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MADISON, Wi. – Ernest Thomas used to fill people’s
pantries, not rely on them to get by.“I never thought I would end up here, but it happens,”
The former baker found himself out of the job after a
heart attack. Now, Thomas turns to the
shelves of the Salvation Army for help.
“I'm not the only one,” Thomas said. “There are a lot of people out there that are
depending on this food pantry, especially right here in the neighborhood.”
Nearly 1300 people came to the food pantry in February
alone, but as the need is growing, the resource could soon be gone.
“And now, they're going to take the food pantry away from
the people? What are these people going
to do. It's hard. It's going to be really hard,” Thomas said.
That food pantry and other programs at the Salvation Army
of Dane County are in jeopardy after the organization’s trademark fundraiser
came up seriously short.
“We're behind $285,000 as it relates to our budget,”
That’s the kind of deficit Carter said forces him to plan
“We're at a point right now, if we don't get a substantial
increase in some funds, we will have to do some program reductions and maybe
some positions lost,” Carter explained.
Carter credited the short holiday season, fewer people
carrying cash, and more online shopping as possible reasons for the lack of
fundraising. He said the organization
has been challenged with similar issues all over the country.
Carter said the shortfall accounts for about 6% of the
Salvation Army’s budget, and eliminating after-school programming, summer day
camps, and the food pantry are not out of the question.
“Whenever you start touching programs and positions,
you're affecting people's lives,” Carter said, “and I'd rather have my teeth
pulled one by one than do this.”
Carter said the dire situation is forcing the Salvation
Army to look at other ways to raise money.
The organizations are working on ideas to enhance their online presence
and push donations through websites.
“There is increasing donations coming through the
Internet, but it's still relatively small compared to the whole,” Cater
said. “But eventually, we'll have to
deal with this cashless society.”
Marcia Whittington with Edgewood College worked in the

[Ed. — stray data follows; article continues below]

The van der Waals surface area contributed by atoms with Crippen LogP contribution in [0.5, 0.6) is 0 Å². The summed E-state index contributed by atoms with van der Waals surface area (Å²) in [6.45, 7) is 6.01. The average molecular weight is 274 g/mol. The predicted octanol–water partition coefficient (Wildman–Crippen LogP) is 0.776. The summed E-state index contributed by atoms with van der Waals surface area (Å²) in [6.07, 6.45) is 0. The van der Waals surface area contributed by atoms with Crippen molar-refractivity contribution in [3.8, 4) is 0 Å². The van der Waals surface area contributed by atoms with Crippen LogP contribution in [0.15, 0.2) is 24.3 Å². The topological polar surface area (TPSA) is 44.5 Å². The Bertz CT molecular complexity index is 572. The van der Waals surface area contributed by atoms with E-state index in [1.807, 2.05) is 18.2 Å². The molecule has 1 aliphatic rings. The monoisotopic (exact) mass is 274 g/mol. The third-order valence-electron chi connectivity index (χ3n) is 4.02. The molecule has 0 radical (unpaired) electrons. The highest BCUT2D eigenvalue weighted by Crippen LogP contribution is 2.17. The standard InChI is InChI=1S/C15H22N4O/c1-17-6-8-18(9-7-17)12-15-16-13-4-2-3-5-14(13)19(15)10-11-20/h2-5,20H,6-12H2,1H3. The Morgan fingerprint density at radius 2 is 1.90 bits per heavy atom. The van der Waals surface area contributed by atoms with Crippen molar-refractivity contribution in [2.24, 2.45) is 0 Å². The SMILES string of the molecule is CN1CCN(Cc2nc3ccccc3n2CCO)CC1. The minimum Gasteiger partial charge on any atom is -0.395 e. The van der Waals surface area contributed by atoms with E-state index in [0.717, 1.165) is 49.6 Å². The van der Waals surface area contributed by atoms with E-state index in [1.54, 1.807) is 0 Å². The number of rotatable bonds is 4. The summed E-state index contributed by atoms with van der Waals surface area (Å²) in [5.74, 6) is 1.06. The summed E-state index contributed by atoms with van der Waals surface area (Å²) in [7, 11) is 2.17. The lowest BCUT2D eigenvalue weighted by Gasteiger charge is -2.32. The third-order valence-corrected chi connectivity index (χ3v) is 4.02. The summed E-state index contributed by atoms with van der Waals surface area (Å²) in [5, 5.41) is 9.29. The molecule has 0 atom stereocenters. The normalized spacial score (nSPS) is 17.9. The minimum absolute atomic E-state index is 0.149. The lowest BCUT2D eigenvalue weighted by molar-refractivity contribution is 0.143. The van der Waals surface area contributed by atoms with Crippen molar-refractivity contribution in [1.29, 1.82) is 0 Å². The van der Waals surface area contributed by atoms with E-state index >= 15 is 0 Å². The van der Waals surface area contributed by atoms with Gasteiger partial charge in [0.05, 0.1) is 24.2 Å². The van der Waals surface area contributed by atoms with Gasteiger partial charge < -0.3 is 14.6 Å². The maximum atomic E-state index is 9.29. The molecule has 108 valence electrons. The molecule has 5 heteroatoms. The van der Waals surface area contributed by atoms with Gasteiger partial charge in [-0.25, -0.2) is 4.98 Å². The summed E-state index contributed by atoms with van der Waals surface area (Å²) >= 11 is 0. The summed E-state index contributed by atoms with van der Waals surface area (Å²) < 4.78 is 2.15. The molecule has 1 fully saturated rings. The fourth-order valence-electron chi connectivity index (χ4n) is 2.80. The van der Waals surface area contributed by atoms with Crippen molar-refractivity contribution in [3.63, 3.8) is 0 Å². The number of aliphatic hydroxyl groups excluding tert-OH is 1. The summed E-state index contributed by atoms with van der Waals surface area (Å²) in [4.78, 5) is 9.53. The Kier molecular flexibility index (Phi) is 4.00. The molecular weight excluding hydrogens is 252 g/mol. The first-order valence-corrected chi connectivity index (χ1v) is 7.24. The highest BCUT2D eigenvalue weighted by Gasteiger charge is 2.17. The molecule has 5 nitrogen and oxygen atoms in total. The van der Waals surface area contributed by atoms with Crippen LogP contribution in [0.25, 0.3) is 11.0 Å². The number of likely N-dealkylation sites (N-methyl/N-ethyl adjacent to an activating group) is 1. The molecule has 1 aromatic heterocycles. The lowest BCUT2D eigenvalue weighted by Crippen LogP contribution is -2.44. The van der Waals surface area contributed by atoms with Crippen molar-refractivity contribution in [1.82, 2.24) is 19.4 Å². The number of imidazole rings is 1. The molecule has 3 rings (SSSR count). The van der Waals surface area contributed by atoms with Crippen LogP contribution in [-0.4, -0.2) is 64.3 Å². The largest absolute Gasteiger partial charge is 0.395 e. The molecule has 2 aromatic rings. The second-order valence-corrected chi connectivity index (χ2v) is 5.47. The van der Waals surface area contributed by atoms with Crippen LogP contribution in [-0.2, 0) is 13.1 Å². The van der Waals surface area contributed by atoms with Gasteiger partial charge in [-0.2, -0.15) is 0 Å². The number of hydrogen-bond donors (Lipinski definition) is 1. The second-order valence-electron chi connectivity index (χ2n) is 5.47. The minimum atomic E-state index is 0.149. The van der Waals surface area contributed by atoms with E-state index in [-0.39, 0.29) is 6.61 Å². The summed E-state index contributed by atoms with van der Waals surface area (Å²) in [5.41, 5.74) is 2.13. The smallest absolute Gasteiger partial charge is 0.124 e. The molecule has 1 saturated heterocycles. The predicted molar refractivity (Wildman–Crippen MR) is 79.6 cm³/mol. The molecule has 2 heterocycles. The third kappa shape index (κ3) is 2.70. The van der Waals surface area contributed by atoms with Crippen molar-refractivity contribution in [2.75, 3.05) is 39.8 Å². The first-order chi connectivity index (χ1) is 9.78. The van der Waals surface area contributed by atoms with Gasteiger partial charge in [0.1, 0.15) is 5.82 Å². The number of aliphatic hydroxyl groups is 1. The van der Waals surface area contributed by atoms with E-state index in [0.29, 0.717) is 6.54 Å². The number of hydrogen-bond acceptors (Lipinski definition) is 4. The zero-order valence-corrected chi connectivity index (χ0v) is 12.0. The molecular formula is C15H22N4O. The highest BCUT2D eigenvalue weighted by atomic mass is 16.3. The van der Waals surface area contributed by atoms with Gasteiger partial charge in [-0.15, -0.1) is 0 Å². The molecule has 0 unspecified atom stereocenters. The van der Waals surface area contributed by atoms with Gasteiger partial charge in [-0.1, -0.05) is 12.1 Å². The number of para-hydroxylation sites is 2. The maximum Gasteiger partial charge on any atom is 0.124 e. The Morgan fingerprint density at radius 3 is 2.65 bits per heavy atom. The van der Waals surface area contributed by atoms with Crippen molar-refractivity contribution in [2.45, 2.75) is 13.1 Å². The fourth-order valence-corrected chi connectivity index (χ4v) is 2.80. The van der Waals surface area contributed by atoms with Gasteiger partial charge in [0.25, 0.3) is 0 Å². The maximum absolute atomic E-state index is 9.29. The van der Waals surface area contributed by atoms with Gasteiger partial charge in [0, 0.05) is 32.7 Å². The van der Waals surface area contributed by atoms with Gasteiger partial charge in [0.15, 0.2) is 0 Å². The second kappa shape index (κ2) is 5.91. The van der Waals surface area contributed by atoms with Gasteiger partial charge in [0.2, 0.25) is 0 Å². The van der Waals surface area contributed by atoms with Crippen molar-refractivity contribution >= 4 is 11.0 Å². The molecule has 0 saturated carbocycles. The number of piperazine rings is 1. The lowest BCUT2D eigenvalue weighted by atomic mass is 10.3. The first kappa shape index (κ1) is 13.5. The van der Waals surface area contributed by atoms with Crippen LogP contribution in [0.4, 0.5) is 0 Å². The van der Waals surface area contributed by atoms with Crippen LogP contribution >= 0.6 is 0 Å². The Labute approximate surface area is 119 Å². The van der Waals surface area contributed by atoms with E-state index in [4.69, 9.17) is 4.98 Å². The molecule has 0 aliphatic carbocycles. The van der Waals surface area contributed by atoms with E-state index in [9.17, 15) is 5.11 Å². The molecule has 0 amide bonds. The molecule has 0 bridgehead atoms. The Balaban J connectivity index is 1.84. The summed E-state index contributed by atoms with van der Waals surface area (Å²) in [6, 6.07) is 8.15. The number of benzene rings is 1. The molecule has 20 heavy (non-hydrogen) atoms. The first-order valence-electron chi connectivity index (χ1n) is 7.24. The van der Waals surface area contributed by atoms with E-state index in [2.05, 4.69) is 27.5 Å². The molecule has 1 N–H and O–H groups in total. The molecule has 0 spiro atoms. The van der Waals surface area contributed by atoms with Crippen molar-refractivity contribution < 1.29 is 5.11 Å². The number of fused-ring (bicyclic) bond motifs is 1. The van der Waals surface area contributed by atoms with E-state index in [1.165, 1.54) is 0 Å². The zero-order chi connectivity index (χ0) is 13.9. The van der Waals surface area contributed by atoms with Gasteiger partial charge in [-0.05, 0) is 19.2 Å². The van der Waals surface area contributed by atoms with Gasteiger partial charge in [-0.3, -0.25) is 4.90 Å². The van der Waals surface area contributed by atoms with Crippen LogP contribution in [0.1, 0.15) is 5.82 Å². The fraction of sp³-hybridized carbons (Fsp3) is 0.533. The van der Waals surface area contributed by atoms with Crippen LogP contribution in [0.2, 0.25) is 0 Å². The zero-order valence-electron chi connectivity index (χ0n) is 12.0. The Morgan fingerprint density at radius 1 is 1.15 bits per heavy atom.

non-profit realm for 20 years. She said organizations should try not to rely on
one big fundraiser, but rather diversify their efforts to appeal to a wide
variety of donors.
“When you put all of your eggs in one basket and that may
not achieve what you want it to do, it's really challenging if you don't have
anything else to fall back on,” Whittington said.
Whittington added it can take years to successfully
establish a new fundraiser that actually brings in money for the non-profit.
“That transitional time is challenging, and we've all
been through it, been through a time when the money isn't coming in as quickly
as we want,” Whittington said, “but hopefully non-profits are looking at making
sure they have rainy day fund of some sort to fill in throughout those times
when those transitional periods need to be there.”
Unfortunately, Carter said reserves were depleted over
the past few years. Now, the only way to
make up the money is to ask the community for sizeable donations.
“At this very difficult moment, it could save us from
having to make those kinds of cuts, but that is reality we face today,” Carter
Thomas said while too many aren’t listening to the bells,
someone is hearing his prayers.
“I trust God. I
know he'll work things out for me,” Thomas said.
If you want to help the Salvation Army of Dane County,
Thursday, March 13 2014, 02:43 PM CDT
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